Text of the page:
He actually demanded that all finances and estate property be taken care of by the national churches instead of the pope. He also demanded for the complete eradication of clerical celibacy, which the Germans had rejected earlier on.
With respect to the Eucharist, Martin Luther was particularly concerned about the nature of the sacramental doctrine in the Church. He particularly objected the idea of the many sacraments, which the church adopted at the time. The Church acknowledged seven sacraments while Luther advocated for those that were mainly comprised of baptism and the Lord’s Supper under the Authority of Jesus Christ.
According to Luther, the catholic Mass was not a true reflection of the Lord’s Supper. Further, he argued that the whole idea of Eurcharist was not a repetition of the sacrifice of Christ. He believed that wine and bread should only be given to the laity and the clergy.
Again, the view commonly held by the Church doctrine, was that during celebration of the Eucharist, bread and wine are changed to the body and blood of Christ respectively, and that only the physical appearances of the bread and wine remained (Mackinnon 204). According to Luther, this was based on the principal of Aristotle, with whom he actually differed.
He suggested for a more real doctrine that of the actual presence that followed the consecration of the body and blood of Christ in their corresponding form of the bread and wine. He argued that the priest never caused any miracle, but instead Jesus Christ was omnipresent and that he opens the eyes of every believer to Christ
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In respect to the Christian Freedom, he advocated for freedom from all priest crafts, with the priest being the only one responsible for carrying out what he had been called upon to perform in a specific office.
Luther mainly employed the use of Hymns, Psalmist and his catechism to propagate his teachings or ideas. These writings entailed mainly basic religious knowledge. A case in print is Hymn‘s Almighty Fortress is our God which was generally easy to remember and evoked strong human feelings.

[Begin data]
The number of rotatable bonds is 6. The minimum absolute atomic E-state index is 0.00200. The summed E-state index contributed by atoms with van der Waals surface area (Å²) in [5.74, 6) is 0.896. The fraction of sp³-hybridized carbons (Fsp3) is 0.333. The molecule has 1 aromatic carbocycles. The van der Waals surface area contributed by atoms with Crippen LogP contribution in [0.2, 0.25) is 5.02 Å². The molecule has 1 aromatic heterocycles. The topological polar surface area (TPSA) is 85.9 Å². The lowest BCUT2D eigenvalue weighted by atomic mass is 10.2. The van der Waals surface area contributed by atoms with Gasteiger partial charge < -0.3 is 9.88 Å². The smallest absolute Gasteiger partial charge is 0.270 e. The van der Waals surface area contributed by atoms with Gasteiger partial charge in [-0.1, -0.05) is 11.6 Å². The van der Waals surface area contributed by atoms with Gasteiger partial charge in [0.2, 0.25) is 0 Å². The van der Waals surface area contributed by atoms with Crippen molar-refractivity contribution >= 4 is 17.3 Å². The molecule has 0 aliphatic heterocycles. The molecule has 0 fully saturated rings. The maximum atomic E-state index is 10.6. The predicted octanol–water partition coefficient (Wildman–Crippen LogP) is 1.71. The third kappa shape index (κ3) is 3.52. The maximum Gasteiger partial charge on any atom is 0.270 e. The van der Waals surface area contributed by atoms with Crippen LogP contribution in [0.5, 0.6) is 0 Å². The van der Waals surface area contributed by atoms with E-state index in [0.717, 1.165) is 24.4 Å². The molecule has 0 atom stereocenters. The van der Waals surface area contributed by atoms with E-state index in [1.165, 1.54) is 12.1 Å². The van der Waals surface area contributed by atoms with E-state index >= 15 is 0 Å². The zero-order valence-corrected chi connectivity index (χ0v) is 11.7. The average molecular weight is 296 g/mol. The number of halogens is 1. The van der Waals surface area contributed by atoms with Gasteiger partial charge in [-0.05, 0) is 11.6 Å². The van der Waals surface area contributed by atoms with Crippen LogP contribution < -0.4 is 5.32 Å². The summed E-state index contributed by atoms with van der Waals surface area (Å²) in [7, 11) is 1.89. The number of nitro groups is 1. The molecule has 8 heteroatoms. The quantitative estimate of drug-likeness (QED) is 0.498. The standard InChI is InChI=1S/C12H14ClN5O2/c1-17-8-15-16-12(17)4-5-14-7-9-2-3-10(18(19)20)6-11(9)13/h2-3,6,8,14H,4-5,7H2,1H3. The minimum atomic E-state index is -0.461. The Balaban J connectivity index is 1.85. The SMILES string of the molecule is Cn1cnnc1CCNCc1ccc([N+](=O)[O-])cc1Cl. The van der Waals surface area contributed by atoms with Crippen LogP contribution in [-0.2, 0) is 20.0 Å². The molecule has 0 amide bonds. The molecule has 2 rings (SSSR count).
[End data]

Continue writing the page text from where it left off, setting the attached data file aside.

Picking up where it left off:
This was particularly important, as it was able to have a significant imprint of Martin Luther’s central or key points in his doctrines. His catechism contained brief sermons on the main articles of faith and presented succinct explanation of doctrines in form of questions and answers.
What is the most effective means used by the Roman Catholic Church to the protestant challenge and why.
From my own point of view, I could say that one of the most effective and appropriate means the Catholic Church used in reaction to the various challenges was the Protestant formation of ecumenical council. This is because it significantly helped in fostering unity and accommodation from the opposing religions. That way, the two religions were no longer in conflict, but united in most of their doctrines and culture.
The legacy of the reformation and Counter Reformation
The main legacy out of all these is linked to a series of religious wars that eventually resulted in a long civil strife, which had a negative impact on the German economy thus leading to the death of several Germans (Bainton 45). As a result, this meant that the religious believes in Europe had been outweighed by the political and national convictions.
Bainton, Roland. Here I Stand: a Life of Martin Luther. New York: Penguin, 1995. Print.
Mackinnon, James. Luther and the Reformation. New York: Russell & Russell, 1962. Print.